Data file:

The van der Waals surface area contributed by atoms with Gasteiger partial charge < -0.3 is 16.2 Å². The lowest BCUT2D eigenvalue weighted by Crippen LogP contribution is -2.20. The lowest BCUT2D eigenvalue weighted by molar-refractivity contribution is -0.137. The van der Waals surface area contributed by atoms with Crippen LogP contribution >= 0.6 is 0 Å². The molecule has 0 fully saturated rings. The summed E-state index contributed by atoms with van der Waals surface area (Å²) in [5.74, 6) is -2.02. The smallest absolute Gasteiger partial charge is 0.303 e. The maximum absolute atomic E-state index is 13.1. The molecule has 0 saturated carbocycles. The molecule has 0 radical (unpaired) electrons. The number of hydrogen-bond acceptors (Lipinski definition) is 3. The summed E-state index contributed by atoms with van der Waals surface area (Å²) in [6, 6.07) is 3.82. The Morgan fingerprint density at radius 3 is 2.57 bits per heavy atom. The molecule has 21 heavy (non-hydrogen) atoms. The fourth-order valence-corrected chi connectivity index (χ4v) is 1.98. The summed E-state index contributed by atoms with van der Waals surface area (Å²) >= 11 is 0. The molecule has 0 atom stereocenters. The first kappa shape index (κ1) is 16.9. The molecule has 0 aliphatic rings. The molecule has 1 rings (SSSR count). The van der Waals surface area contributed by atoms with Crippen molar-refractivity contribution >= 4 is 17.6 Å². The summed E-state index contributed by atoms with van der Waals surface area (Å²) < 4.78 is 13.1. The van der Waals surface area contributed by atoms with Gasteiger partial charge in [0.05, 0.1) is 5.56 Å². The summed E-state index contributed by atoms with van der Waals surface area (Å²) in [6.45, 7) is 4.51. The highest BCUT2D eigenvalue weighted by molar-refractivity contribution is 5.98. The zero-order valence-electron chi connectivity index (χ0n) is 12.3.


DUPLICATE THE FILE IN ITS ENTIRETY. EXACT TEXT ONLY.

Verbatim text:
The van der Waals surface area contributed by atoms with Gasteiger partial charge < -0.3 is 16.2 Å². The lowest BCUT2D eigenvalue weighted by Crippen LogP contribution is -2.20. The lowest BCUT2D eigenvalue weighted by molar-refractivity contribution is -0.137. The van der Waals surface area contributed by atoms with Crippen LogP contribution >= 0.6 is 0 Å². The molecule has 0 fully saturated rings. The summed E-state index contributed by atoms with van der Waals surface area (Å²) in [5.74, 6) is -2.02. The smallest absolute Gasteiger partial charge is 0.303 e. The maximum absolute atomic E-state index is 13.1. The molecule has 0 saturated carbocycles. The molecule has 0 radical (unpaired) electrons. The number of hydrogen-bond acceptors (Lipinski definition) is 3. The summed E-state index contributed by atoms with van der Waals surface area (Å²) in [6, 6.07) is 3.82. The Morgan fingerprint density at radius 3 is 2.57 bits per heavy atom. The molecule has 21 heavy (non-hydrogen) atoms. The fourth-order valence-corrected chi connectivity index (χ4v) is 1.98. The summed E-state index contributed by atoms with van der Waals surface area (Å²) >= 11 is 0. The molecule has 0 atom stereocenters. The first kappa shape index (κ1) is 16.9. The molecule has 0 aliphatic rings. The molecule has 1 rings (SSSR count). The van der Waals surface area contributed by atoms with Crippen molar-refractivity contribution >= 4 is 17.6 Å². The summed E-state index contributed by atoms with van der Waals surface area (Å²) < 4.78 is 13.1. The van der Waals surface area contributed by atoms with Gasteiger partial charge in [0.05, 0.1) is 5.56 Å². The summed E-state index contributed by atoms with van der Waals surface area (Å²) in [6.45, 7) is 4.51. The highest BCUT2D eigenvalue weighted by molar-refractivity contribution is 5.98. The zero-order valence-electron chi connectivity index (χ0n) is 12.3.